An unmarked, unpaved forest road. An overgrown path. A few misplaced houses. Random heavy-duty farm machinery on the side of the garage.
I took my time collecting my equipment before stepping from my vehicle. As I pulled up, I had noticed a man with a wiry frame quickly disappear around the side of the garage. The address on the mailbox told me, unfortunately, that I was in the right place.
Unsure whether to ring the doorbell or step around the side of the residence, I chose the latter and the aforementioned man appeared, introducing himself as “Rick.”
“Yeah, I’m Rick, but probably not the Rick you’re looking for,” was the strange reply from the man. “I believe he’s downstairs in his basement, I’ll take you down there.”
Uneasy, I followed him, thinking to myself how this assignment was going to be a bust, at best. At the worst….
Rick #1 opened the sliding door to the basement, called for Rick #2, and then let me in.
Rick Homerding, the subject I was looking for, was seated at a table next to Janice, our Lemont writer. “Great, I thought to myself, now the Ricks have trapped both of us.”
In reality, Mr. Homerding turned out to be a truly humble and interesting person.
Among his 21st Century surroundings, just off Bell Road in Lemont, Homerding lives and operates Puckerville Farms, which was formerly owned by his parents. Despite the absence of livestock and other animals, the farm makes a majority of its money the latter half of the year, selling pumpkins and Christmas trees.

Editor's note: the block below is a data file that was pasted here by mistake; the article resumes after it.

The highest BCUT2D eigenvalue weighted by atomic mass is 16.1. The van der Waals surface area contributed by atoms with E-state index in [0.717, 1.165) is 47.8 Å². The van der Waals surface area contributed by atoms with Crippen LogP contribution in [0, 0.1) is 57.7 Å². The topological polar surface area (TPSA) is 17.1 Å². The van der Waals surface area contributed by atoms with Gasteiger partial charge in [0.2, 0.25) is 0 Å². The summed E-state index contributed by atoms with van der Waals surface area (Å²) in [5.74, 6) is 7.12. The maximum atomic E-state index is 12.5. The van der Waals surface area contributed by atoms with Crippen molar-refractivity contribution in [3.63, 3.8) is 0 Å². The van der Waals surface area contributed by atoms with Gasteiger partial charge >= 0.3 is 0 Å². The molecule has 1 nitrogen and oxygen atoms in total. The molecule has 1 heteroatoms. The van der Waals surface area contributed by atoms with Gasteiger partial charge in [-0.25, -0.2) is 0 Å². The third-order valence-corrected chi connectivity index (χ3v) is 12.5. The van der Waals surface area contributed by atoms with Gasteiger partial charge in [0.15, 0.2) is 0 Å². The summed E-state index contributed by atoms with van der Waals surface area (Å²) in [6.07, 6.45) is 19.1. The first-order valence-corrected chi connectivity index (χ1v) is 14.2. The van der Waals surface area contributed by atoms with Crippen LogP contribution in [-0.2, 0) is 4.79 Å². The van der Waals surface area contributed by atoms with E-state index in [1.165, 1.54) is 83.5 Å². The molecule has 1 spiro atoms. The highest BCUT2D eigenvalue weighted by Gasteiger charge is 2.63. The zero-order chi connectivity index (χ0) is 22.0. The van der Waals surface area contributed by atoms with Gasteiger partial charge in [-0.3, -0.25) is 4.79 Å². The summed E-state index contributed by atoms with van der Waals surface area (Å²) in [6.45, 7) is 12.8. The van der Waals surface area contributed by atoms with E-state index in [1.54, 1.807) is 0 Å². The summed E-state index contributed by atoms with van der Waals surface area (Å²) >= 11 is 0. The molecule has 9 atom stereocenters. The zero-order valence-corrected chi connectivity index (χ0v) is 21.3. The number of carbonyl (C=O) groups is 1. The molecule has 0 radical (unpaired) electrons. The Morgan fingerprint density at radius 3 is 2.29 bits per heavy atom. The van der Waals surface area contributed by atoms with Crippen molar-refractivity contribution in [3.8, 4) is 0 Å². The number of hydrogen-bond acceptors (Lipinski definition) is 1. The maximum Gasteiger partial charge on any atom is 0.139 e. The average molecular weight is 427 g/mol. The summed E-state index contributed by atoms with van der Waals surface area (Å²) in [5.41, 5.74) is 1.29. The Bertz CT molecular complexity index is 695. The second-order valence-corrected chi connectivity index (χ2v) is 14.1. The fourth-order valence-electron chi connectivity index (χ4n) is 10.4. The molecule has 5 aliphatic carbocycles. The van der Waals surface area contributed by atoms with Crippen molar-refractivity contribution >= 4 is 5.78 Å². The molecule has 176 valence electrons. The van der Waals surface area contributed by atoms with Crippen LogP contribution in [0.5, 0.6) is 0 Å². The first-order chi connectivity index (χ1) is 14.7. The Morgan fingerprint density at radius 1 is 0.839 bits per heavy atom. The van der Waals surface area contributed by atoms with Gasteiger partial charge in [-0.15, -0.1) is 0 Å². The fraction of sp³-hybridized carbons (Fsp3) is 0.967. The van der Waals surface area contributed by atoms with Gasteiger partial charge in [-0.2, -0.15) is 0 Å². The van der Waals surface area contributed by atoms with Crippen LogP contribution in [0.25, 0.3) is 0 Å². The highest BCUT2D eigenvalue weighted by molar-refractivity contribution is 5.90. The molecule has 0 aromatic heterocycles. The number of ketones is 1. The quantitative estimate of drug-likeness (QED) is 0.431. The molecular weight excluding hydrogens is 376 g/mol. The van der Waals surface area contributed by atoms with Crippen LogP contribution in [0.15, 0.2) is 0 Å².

But it is Homerding’s passion for preserving history that was really inspiring to me.
Turning a former trade as a sandblaster– where he cleaned barges operating along Chicago’s canal system–into a hobby and an art, Homerding’s farm has become somewhat of a living museum.
He restores vintage cars, old industrial boilers, milk cans, furniture and other antiques using his experience as a sandblaster. He then repaints, or adds his own charm to the artifacts.
For nearly an hour, Homerding proudly showed me around his property, giving me a bit of history as we went. My opinion (and apparently many others) is that he could bring in a pretty penny for just about all of his work. However, he never sells anything he makes, believing that turning it into a business would jeopardize his passion and enjoyment for it.
Each day as I prepare for my assignments, I often have a preconceived notion about how they will go.
Ironically, it’s the ones I often dismiss that turn out to be the most fulfilling.